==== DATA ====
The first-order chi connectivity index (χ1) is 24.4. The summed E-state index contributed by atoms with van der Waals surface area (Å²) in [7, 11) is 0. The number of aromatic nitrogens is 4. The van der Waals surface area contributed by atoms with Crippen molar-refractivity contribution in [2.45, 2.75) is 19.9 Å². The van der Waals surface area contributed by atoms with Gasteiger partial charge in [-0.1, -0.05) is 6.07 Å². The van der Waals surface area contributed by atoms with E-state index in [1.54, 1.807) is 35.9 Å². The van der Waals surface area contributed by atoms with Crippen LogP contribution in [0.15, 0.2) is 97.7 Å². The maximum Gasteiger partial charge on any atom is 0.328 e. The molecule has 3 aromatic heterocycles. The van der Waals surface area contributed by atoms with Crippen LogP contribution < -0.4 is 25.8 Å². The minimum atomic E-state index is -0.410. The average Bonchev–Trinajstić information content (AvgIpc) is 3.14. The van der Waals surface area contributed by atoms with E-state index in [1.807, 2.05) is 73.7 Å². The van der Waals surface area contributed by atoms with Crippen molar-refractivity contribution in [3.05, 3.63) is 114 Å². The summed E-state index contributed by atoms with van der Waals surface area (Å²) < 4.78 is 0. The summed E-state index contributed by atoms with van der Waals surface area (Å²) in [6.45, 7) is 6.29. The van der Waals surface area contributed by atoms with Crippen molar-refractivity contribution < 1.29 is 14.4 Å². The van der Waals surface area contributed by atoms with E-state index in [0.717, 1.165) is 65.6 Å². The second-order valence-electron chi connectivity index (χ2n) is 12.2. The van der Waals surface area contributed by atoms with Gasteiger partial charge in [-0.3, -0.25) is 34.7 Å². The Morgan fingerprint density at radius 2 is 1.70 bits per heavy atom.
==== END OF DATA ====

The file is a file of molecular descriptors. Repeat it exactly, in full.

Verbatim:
The first-order chi connectivity index (χ1) is 24.4. The summed E-state index contributed by atoms with van der Waals surface area (Å²) in [7, 11) is 0. The number of aromatic nitrogens is 4. The van der Waals surface area contributed by atoms with Crippen molar-refractivity contribution in [2.45, 2.75) is 19.9 Å². The van der Waals surface area contributed by atoms with Gasteiger partial charge in [-0.1, -0.05) is 6.07 Å². The van der Waals surface area contributed by atoms with E-state index in [1.54, 1.807) is 35.9 Å². The van der Waals surface area contributed by atoms with Crippen LogP contribution in [0.15, 0.2) is 97.7 Å². The maximum Gasteiger partial charge on any atom is 0.328 e. The molecule has 3 aromatic heterocycles. The van der Waals surface area contributed by atoms with Crippen LogP contribution < -0.4 is 25.8 Å². The minimum atomic E-state index is -0.410. The average Bonchev–Trinajstić information content (AvgIpc) is 3.14. The van der Waals surface area contributed by atoms with E-state index in [1.807, 2.05) is 73.7 Å². The van der Waals surface area contributed by atoms with Crippen molar-refractivity contribution in [3.05, 3.63) is 114 Å². The summed E-state index contributed by atoms with van der Waals surface area (Å²) < 4.78 is 0. The summed E-state index contributed by atoms with van der Waals surface area (Å²) in [6.45, 7) is 6.29. The van der Waals surface area contributed by atoms with Crippen molar-refractivity contribution < 1.29 is 14.4 Å². The van der Waals surface area contributed by atoms with E-state index in [0.717, 1.165) is 65.6 Å². The second-order valence-electron chi connectivity index (χ2n) is 12.2. The van der Waals surface area contributed by atoms with Gasteiger partial charge in [-0.3, -0.25) is 34.7 Å². The Morgan fingerprint density at radius 2 is 1.70 bits per heavy atom.